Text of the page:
Threshold test - 

The "Prisoner Processing Strategy" also refers to using the "Threshold test" for making charging decisions.  Charges for certain offences may be brought by the Police without reference to the Crown Prosecution Service (CPS).  These are set out in guidance issued by the Director of Public Prosecutions - see para. 19
Other offences must be referred to the CPS but, exceptionally, it is possible to apply a "Threshold test" - set out at para. 12 of the guidance.  The normal rule is that the FULL CODE TEST must be applied to a charging decision.  Para 12 states:-

Prosecutors will apply the Full Code Test unless the suspect presents a substantial bail risk if released and not all the evidence is available at the time when he or she must be released from custody unless charged.

The Threshold Test may be used to charge a suspect who may justifiably be detained in custody to allow evidence to be gathered to meet the Full Code Test realistic prospect of conviction evidential standard.

Applying this test is subject to four requirements set out at para. 13:-

The Threshold Test may only be applied where the prosecutor is satisfied that all the following four requirements are met:
a) there is insufficient evidence currently available to apply the evidential stage of the Full Code Test, and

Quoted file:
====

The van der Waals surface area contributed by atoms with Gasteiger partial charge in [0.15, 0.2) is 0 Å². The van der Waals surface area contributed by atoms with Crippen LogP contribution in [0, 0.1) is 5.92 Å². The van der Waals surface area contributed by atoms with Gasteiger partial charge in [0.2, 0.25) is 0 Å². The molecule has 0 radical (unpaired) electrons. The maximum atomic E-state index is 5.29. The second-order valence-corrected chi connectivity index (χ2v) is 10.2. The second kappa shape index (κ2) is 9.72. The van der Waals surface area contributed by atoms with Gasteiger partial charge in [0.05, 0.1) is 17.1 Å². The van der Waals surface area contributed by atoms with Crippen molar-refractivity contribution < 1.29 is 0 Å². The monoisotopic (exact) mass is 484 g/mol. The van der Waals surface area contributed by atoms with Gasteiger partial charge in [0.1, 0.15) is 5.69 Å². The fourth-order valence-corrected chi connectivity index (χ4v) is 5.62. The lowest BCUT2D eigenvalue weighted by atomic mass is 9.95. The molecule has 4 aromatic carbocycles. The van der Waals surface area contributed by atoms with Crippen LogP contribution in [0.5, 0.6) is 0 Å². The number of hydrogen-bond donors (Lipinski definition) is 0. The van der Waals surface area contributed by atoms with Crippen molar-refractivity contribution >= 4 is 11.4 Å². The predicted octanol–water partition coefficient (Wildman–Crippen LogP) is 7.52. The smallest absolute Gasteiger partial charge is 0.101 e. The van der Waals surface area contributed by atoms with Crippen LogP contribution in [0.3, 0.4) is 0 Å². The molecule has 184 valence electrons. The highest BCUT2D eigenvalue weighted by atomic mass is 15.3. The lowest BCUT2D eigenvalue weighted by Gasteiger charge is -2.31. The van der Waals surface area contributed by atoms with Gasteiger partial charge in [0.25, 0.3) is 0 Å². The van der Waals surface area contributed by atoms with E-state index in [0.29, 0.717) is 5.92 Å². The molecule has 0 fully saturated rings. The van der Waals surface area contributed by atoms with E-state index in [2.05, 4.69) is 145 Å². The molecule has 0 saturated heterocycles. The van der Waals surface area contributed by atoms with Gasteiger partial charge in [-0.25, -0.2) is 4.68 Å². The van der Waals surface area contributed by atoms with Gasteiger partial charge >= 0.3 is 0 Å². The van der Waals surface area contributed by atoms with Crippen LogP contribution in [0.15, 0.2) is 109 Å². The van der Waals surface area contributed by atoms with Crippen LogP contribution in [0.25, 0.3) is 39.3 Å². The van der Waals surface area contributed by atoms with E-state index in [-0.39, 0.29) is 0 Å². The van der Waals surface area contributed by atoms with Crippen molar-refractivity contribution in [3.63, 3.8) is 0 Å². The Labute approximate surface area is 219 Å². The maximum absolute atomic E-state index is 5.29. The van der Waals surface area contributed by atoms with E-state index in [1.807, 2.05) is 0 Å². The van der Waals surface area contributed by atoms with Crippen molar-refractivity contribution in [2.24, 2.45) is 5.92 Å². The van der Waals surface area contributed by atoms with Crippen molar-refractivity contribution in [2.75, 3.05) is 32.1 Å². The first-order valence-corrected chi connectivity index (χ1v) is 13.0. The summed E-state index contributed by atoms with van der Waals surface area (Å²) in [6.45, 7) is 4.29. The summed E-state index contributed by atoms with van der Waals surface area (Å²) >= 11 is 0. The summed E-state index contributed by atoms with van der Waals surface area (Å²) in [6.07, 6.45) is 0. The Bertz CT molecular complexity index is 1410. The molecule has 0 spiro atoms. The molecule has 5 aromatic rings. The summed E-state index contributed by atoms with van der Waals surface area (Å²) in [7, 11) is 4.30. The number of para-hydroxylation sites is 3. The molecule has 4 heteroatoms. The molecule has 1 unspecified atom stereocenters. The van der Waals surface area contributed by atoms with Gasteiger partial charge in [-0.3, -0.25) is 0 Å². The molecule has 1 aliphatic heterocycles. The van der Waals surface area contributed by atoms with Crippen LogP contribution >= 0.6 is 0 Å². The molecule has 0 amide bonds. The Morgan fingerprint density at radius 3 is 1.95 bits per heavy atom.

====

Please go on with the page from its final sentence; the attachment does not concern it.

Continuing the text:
b) there are reasonable grounds for believing that further evidence will become available within a reasonable period, and
c) the seriousness or the circumstances of the case justifies the making of an immediate charging decision, and
d) there are continuing substantial grounds to object to bail in accordance with the Bail Act 1976 and, in all the circumstances of the case, an application to withhold bail may be properly made.

Obviously, where it is permissible to use the threshold test, the suspect can be charged sooner and brought quickly to the courts.  However, it is important to note that para. 17 of the guidance requires that cases where the threshold test was used are reviewed by the CPS and the full code test applied to any contested court hearing.  The consequences of not applying the DPP's guidance properly are set out clearly at para. 26.

On the basis of how para. 13 of the guidance is worded, it would not be permissible to decide that all cases were to be subjected to the threshold test.  Any decision to apply the test must be based on the circumstances of the particular case.  For example, why, in relation to this individual suspect, are there continuing grounds to object to bail?  

It cannot be the law that "broad bush" generalised grounds are permissible.

Other links:

UK Human Rights blog - "Reason resumes after a riotous August ..." - a roundup of human rights items with several further links ...